I.T.N. No. 5
PUBLISHED June 3, 2019
Inside The Numbers ...
is a brief numerical summary of the current happenings in the world golf, published every Monday — hopefully.
Patrick Cantlay has been on a steady upward trajectory in the Data Golf Rankings since early March when he was ranked 15th. After last week’s victory, Cantlay ascended to #2 in the rankings, behind only 1 golfer: Dustin Johnson. Over his last 20 rounds, Cantlay has averaged a true strokes-gained of +3.24 — tops in the world. Cantlay was a forgotten man in the 2018 U.S Ryder Cup selection process; it seems unlikely that will happen again anytime soon.
Patrick Cantlay beat the field at the Memorial Tournament by 4.8 strokes per round. Due to the fact that this field was better than your typical PGA Tour field, this translates to a true strokes-gained of 5.3 per round. Given no other information, we would expect Cantlay’s performance to result in a win 97% of the time. That is, Cantlay accumulated 0.97 expected wins from this performance. Adam Scott, who finished 2 strokes back of Cantlay, would have been expected to win about 85% of the time given his strokes-gained performance. For some historical context around just how good Cantlay’s (and Scott’s) performances were, here are the winning true strokes-gained numbers from every PGA Tour event since 2004 (with Cantlay's performance marked in red).
At last week’s Memorial Tournament, Luke Donald followed up a slick third round 65 with a disastrous fourth round 80. After adjusting for course difficulty, this works out to an astonishing difference in performance of 14.67 strokes between the two days! Just how unlikely is it for a difference like this to arise? If you were to select 2 consecutive PGA Tour rounds (from the same golfer) at random, the probability that they would differ by at least 14.67 strokes would be just 0.016%, or roughly 1 in 6200. In other words, not very often. Of course, given how many rounds are played on the PGA Tour every year (~20K), we should expect these things to happen every once in a while.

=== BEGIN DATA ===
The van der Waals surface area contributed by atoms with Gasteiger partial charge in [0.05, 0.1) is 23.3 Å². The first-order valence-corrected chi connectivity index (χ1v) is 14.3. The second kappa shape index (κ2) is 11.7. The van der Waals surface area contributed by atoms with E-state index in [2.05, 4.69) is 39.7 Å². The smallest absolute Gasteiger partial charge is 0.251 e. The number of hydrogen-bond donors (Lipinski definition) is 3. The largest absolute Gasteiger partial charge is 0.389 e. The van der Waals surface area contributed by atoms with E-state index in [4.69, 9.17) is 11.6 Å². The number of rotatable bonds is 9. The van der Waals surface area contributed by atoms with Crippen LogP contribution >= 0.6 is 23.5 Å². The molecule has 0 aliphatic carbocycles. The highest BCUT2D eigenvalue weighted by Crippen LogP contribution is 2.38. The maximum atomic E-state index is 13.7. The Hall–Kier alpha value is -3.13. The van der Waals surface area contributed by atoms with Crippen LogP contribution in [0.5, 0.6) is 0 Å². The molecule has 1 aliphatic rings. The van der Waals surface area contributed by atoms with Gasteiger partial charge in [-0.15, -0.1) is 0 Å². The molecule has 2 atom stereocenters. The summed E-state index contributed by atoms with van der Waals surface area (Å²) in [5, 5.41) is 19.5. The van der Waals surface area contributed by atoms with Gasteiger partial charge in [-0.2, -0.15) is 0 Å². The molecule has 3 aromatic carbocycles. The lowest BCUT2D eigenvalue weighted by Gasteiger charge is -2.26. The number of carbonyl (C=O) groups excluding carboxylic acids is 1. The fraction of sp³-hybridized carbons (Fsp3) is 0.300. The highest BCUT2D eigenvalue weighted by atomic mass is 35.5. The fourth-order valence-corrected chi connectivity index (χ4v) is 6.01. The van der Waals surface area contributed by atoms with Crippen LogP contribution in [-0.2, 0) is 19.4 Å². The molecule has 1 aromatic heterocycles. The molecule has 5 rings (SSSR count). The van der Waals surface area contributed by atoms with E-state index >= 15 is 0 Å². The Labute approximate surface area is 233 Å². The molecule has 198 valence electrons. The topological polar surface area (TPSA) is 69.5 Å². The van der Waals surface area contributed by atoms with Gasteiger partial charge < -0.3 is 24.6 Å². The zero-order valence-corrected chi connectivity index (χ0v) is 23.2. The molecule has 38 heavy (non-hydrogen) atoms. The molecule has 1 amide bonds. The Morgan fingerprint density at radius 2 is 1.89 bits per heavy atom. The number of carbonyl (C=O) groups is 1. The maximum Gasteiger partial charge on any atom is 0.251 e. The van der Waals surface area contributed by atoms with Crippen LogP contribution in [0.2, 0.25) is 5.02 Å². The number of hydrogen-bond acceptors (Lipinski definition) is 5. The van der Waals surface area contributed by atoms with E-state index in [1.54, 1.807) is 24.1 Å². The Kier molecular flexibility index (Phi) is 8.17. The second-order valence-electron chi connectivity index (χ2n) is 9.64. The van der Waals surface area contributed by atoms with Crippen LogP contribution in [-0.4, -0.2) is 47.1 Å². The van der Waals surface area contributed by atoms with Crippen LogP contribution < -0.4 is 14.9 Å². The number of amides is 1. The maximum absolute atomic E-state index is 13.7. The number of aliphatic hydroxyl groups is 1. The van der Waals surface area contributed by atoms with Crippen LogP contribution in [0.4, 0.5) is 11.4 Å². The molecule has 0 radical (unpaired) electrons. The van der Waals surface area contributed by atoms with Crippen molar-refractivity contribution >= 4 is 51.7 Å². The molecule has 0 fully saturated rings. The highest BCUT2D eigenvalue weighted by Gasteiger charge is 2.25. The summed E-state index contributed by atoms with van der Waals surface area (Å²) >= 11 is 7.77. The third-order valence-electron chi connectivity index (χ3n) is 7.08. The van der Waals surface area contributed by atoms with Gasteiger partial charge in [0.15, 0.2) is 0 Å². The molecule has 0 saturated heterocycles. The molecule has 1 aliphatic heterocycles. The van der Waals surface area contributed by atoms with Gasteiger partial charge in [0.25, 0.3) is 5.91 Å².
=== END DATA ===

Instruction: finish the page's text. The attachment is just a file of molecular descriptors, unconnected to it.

This week’s field at the RBC Canadian has attracted some of the game’s stars in Rory McIlroy, Dustin Johnson, Brooks Koepka, and others. Beyond this top tier however, the RBC field is not a strong one. The share of the win probability going to the top 10 players in the RBC Canadian Open is 59%. Since the start of the 2019 season, this is the highest share among PGA Tour events with more than 30 participants. The average win probability share amongst that sample was 42%, while the smallest such share occurred at the Safeway Open, with the top 10 golfers in that field garnering just 26% of the win probability.
Chris Baker finished in a 2-way tie for 4th at last week’s REX Hospital Open on the Web.com Tour, while Ryan Armour finished in a 5-way tie for 22nd at the PGA Tour’s Memorial Tournament. For this, they both received approximately the same number of Official World Golf Rankings points (~3.8). Who performed better? Our model deemed these two performances to both be about 1.8 strokes per round better than an average PGA Tour field. This is exactly what we want to see from a rankings system: equal performances receiving equal points. On the whole, the Web.com and PGA Tour’s respective OWGR point allocations achieved that last week.